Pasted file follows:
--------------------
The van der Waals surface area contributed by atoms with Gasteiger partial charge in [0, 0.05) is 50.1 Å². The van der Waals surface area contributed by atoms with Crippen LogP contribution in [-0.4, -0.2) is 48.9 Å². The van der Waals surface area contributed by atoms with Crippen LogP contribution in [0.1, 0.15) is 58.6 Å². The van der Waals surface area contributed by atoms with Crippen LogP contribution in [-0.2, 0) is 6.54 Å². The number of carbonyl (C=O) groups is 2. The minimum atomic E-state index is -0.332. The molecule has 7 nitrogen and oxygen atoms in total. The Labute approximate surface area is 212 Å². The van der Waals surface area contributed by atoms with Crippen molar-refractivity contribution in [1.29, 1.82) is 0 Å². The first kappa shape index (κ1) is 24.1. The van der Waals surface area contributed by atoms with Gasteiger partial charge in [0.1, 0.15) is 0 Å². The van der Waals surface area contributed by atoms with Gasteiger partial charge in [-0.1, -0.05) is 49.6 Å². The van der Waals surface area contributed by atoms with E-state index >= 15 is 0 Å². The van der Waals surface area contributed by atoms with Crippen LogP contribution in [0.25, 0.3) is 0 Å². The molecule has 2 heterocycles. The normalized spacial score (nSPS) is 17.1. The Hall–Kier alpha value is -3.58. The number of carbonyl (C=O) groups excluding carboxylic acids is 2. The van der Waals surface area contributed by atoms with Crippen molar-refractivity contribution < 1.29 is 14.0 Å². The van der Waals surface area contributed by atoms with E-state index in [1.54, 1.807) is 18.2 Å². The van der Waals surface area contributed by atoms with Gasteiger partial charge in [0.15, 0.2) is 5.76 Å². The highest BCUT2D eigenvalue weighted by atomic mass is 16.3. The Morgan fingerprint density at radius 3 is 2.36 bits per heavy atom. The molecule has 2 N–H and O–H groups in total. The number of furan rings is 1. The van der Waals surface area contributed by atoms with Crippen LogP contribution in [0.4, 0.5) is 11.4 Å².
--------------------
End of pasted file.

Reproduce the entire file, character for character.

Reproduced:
The van der Waals surface area contributed by atoms with Gasteiger partial charge in [0, 0.05) is 50.1 Å². The van der Waals surface area contributed by atoms with Crippen LogP contribution in [-0.4, -0.2) is 48.9 Å². The van der Waals surface area contributed by atoms with Crippen LogP contribution in [0.1, 0.15) is 58.6 Å². The van der Waals surface area contributed by atoms with Crippen LogP contribution in [-0.2, 0) is 6.54 Å². The number of carbonyl (C=O) groups is 2. The minimum atomic E-state index is -0.332. The molecule has 7 nitrogen and oxygen atoms in total. The Labute approximate surface area is 212 Å². The van der Waals surface area contributed by atoms with Crippen molar-refractivity contribution in [1.29, 1.82) is 0 Å². The first kappa shape index (κ1) is 24.1. The van der Waals surface area contributed by atoms with Gasteiger partial charge in [0.1, 0.15) is 0 Å². The van der Waals surface area contributed by atoms with Gasteiger partial charge in [-0.1, -0.05) is 49.6 Å². The van der Waals surface area contributed by atoms with E-state index >= 15 is 0 Å². The van der Waals surface area contributed by atoms with Crippen LogP contribution in [0.25, 0.3) is 0 Å². The molecule has 2 heterocycles. The normalized spacial score (nSPS) is 17.1. The Hall–Kier alpha value is -3.58. The number of carbonyl (C=O) groups excluding carboxylic acids is 2. The van der Waals surface area contributed by atoms with Crippen molar-refractivity contribution < 1.29 is 14.0 Å². The van der Waals surface area contributed by atoms with E-state index in [1.54, 1.807) is 18.2 Å². The van der Waals surface area contributed by atoms with Gasteiger partial charge in [0.15, 0.2) is 5.76 Å². The highest BCUT2D eigenvalue weighted by atomic mass is 16.3. The Morgan fingerprint density at radius 3 is 2.36 bits per heavy atom. The molecule has 2 N–H and O–H groups in total. The number of furan rings is 1. The van der Waals surface area contributed by atoms with Crippen LogP contribution in [0.4, 0.5) is 11.4 Å².